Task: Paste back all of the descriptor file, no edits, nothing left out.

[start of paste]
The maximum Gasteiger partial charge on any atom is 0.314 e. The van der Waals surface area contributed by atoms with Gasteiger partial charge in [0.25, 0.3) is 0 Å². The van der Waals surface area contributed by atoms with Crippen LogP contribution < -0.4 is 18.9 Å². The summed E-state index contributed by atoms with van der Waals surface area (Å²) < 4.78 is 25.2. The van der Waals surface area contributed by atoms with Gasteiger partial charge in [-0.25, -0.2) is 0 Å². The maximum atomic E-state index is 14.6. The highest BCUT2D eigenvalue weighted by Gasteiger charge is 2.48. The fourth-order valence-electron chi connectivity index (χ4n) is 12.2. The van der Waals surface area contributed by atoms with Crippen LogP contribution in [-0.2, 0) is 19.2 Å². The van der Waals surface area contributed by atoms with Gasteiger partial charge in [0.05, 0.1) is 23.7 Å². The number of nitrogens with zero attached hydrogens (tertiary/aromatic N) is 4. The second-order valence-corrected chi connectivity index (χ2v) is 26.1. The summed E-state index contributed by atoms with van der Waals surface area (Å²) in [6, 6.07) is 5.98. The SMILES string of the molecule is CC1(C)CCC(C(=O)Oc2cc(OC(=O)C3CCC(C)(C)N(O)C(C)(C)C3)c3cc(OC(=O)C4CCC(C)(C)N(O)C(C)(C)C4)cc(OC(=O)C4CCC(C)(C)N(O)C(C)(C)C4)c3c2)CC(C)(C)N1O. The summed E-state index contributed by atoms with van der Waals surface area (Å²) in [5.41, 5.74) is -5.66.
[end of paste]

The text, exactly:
The maximum Gasteiger partial charge on any atom is 0.314 e. The van der Waals surface area contributed by atoms with Gasteiger partial charge in [0.25, 0.3) is 0 Å². The van der Waals surface area contributed by atoms with Crippen LogP contribution < -0.4 is 18.9 Å². The summed E-state index contributed by atoms with van der Waals surface area (Å²) < 4.78 is 25.2. The van der Waals surface area contributed by atoms with Gasteiger partial charge in [-0.25, -0.2) is 0 Å². The maximum atomic E-state index is 14.6. The highest BCUT2D eigenvalue weighted by Gasteiger charge is 2.48. The fourth-order valence-electron chi connectivity index (χ4n) is 12.2. The van der Waals surface area contributed by atoms with Crippen LogP contribution in [-0.2, 0) is 19.2 Å². The van der Waals surface area contributed by atoms with Gasteiger partial charge in [0.05, 0.1) is 23.7 Å². The number of nitrogens with zero attached hydrogens (tertiary/aromatic N) is 4. The second-order valence-corrected chi connectivity index (χ2v) is 26.1. The summed E-state index contributed by atoms with van der Waals surface area (Å²) in [6, 6.07) is 5.98. The SMILES string of the molecule is CC1(C)CCC(C(=O)Oc2cc(OC(=O)C3CCC(C)(C)N(O)C(C)(C)C3)c3cc(OC(=O)C4CCC(C)(C)N(O)C(C)(C)C4)cc(OC(=O)C4CCC(C)(C)N(O)C(C)(C)C4)c3c2)CC(C)(C)N1O. The summed E-state index contributed by atoms with van der Waals surface area (Å²) in [5.41, 5.74) is -5.66.